Information on HT exposure was self-reported and classified as current, past, or never use. For some analyses, current and past users were combined as ever users. Current users were further subdivided based on whether the type of regimen was unopposed estrogen or estrogen-progestin therapy.
Information on covariates was also obtained from the questionnaire. Age was used continuously, and other covariates were included in the analyses as categorical variables. These comprised smoking history (never, former, or current), alcohol consumption (0, 1-14, or >14 U/wk), body mass index calculated as weight in kilograms divided by the square of height in meters (<18.5, 18.5-25, >25-30, or >30), leisure time physical activity (>4 h/wk hard, >4 h/wk moderate, or sedentary), hypertension or hypertension-lowering medication (yes or no), angina medication (yes or no), diabetes mellitus (yes or no), and thyroid disease (yes or no).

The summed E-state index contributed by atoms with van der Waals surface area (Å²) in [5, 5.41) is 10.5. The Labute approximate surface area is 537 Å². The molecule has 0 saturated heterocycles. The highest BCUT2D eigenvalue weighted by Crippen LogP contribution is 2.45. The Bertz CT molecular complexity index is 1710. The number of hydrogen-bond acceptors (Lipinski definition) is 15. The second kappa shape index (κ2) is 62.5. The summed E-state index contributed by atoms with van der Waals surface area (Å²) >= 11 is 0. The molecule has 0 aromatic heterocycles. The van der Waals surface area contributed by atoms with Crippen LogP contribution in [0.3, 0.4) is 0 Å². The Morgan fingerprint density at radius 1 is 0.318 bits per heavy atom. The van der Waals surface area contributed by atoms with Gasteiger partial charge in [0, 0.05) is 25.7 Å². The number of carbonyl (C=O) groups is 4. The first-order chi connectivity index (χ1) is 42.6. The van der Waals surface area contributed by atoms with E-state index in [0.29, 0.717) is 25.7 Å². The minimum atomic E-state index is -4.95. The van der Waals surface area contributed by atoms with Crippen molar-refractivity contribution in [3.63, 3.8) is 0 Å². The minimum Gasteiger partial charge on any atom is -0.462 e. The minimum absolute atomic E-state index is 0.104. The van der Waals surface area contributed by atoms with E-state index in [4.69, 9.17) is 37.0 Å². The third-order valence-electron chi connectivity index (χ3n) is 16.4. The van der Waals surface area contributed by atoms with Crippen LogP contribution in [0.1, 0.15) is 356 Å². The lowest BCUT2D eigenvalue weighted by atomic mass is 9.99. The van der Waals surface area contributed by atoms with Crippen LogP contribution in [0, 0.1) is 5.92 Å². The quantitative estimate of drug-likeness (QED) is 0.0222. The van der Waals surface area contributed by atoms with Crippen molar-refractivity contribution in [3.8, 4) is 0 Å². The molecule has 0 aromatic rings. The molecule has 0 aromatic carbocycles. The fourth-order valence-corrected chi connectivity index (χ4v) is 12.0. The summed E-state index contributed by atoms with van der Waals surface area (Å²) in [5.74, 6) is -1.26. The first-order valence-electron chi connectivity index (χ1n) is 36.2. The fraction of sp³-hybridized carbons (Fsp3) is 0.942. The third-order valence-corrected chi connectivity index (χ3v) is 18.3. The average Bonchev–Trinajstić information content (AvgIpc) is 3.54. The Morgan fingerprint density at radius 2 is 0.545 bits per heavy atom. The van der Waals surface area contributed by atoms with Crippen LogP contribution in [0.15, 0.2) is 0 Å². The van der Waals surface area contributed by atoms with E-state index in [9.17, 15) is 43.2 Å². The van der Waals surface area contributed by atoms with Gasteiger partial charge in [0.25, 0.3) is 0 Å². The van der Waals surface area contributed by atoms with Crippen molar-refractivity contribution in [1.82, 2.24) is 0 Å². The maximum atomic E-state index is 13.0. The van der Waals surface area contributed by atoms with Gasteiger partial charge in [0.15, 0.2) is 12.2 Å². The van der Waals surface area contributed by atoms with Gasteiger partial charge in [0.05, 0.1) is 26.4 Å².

Information on "first ever stroke" was retrieved from the national patient registry of hospital discharges, which through the personal identification number registers all hospital admissions in Denmark, or from the cause of deaths registry, which registers all causes of deaths in Denmark. A linkage to the central person registry, which registers all death dates, was also performed. These registries are based on International Classification of Diseases, Eighth Revision (ICD-8), Ninth Revision (ICD-9), and, since 1994, Tenth Revision (ICD-10) codes. Stroke cases were defined as ICD-8 codes 430 to 434 or 436 and as ICD-10 codes I60 to I65. For analyses estimating the risk of ischemic stroke, ICD-8 codes 432 to 434 or 436 and ICD-10 codes I63 to I65 were used, whereas ICD-8 codes 430 to 431 and ICD-10 codes I60 to I62 were used for hemorrhagic stroke.